Classification of smooth equivalence relations

The classification of smooth equivalence relations is accomplished by two exercises from Su Gao’s book, Invariant Descriptive Set Theory.

Exercise 5.4.1, Su Gao, p 132.
Show that for any equivalence relation E on a Polish space X, \text{id}( \omega ) \le_B E iff there are infinitely many E-equivalence classes.

Suppose \text{id}( \omega ) \le_B E.  So there exists Borel f: \omega \to X such that f(x) E f(y) iff x = y. Since for each x, the element f(x) lies in a different E class, there are infinitely many classes.

Suppose there are infinitely many E-classes; enumerate a countable subset: \{ C_n : n \in \omega \}.  By the Axiom of Choice, for each n pick a y_n \in C_n, and define f: \omega \to X  by f(n) = y_n.  Since \omega has the discrete topology, f is cts, and so $latex  \text{id}(\omega) \le_B E$.

Exercise 5.4.2, Su Gao, p 132
Show that if an equivalence relation E is smooth then either E \sim_B \text{id}(2^\omega), or E \sim_B \text{id}\omega, or for some finite n \in \omega, E \sim_B \text{id}(n).

By Theorem 5.4.2, if E is smooth, either (1) E \sim_B \text{id}( 2^\omega ) or (2) E \le_B \text{id }( \omega ).

So assume (2).  Then either E has infinitely many classes or it does not.
If it does, by Exercise 5.4.1, \text{id}(\omega) \le_B E, hence \text{id}(\omega) \sim_B E.

If it does not, suppose E has n classes. List the classes: C_1, \ldots, C_n. Since E is smooth, each C_i is Borel.

Then define f: X \to n by f(x) = i iff x \in C_i.  Then f is Borel. Also \text{id}(n) \le E, since n has discrete topology and we can pick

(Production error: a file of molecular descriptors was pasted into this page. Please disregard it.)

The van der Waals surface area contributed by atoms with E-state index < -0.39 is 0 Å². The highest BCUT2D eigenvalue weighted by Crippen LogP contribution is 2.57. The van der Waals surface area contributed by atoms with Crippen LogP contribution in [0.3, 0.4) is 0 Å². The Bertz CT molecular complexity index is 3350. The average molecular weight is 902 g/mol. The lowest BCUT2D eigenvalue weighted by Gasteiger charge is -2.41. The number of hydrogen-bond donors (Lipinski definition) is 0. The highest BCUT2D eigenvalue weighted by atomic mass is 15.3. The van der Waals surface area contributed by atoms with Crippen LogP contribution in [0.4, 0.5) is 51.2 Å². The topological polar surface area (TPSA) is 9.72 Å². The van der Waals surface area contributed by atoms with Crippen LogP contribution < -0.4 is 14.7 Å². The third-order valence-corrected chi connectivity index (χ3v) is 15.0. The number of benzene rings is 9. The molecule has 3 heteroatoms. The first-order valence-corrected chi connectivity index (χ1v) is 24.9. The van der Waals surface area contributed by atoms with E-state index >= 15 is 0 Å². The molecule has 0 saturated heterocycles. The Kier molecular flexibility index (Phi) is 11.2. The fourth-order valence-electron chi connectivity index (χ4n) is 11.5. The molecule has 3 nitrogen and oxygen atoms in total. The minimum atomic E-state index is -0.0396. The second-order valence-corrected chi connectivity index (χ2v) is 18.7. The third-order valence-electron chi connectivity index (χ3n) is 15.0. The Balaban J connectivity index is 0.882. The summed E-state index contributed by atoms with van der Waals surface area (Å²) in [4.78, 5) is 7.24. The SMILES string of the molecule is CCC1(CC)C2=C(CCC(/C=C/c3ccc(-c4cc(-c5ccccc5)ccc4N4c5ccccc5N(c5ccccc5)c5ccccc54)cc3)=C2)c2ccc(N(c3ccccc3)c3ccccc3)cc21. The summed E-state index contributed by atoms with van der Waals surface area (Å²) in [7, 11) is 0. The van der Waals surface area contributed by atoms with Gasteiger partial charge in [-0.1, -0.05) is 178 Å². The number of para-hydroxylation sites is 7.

a point in each equivalence class to map i to E_i.

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The Axiom of Choice and indeterminacy

It’s been a while since my last post — I apologize to any devoted fans who have been disappointed.

I’m taking a class on Descriptive Set Theory now.  Here is the proof of an interesting theorem from class: Assuming the Axiom of Choice, there exists an undetermined game.

Here, a game consists of two players, a pruned tree, and a payoff set A.  The players move alternately by picking an immediate extension of the last move.  Player I wins if, after infinitely many moves, they have created an element of A.  Player II wins otherwise.

For more information about these kinds of games, you may refer to this wikipedia entry: http://en.wikipedia.org/wiki/Determinacy.

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Cantor-Bendixson decompositions. Kechris, Exercise (6.6)

Kechris, p. 32, Exercise (6.6) (A)
Let X be a Polish space. Decompose X uniquely into P \dot{\cup} C, where P is perfect, C is countable open. This decomposition is possible by Cantor-Bendixson Theorem.

Exercise  (6.6): P is the largest perfect subset of X.

Proof.
Suppose Q \subset X is perfect (so closed and perfect in its relative topology).  From the proof of Theorem (6.4), and in the notation defined there, we have Q^* = Q, hence Q \subset P.  Now suppose Q \supset P, and further that Q \cap C \neq \emptyset; notice that Q \cap C, being a G_\delta set, is also a Polish space.

Claim: Q \cap C is a perfect space.
Let x \in Q \cap C.  Let V be an open nbhd of x \in Q \cap C.  That is, there exists V' open in X such that V = V' \cap Q \cap C.  Then V is also open in Q, since C \cap V' is open in X.  Since Q is perfect, there exists y \neq x \in V. Therefore, Q \cap C is perfect and nonempty, hence uncountable by Theorem (6.2).

But this contradicts that C is countable.  Hence, Q \cap C = \emptyset, and thus Q = P. \blacksquare

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Hausdorff metric compatible with Vietoris topology / Kechris p25 B Ex 4.21

Kechris, p. 25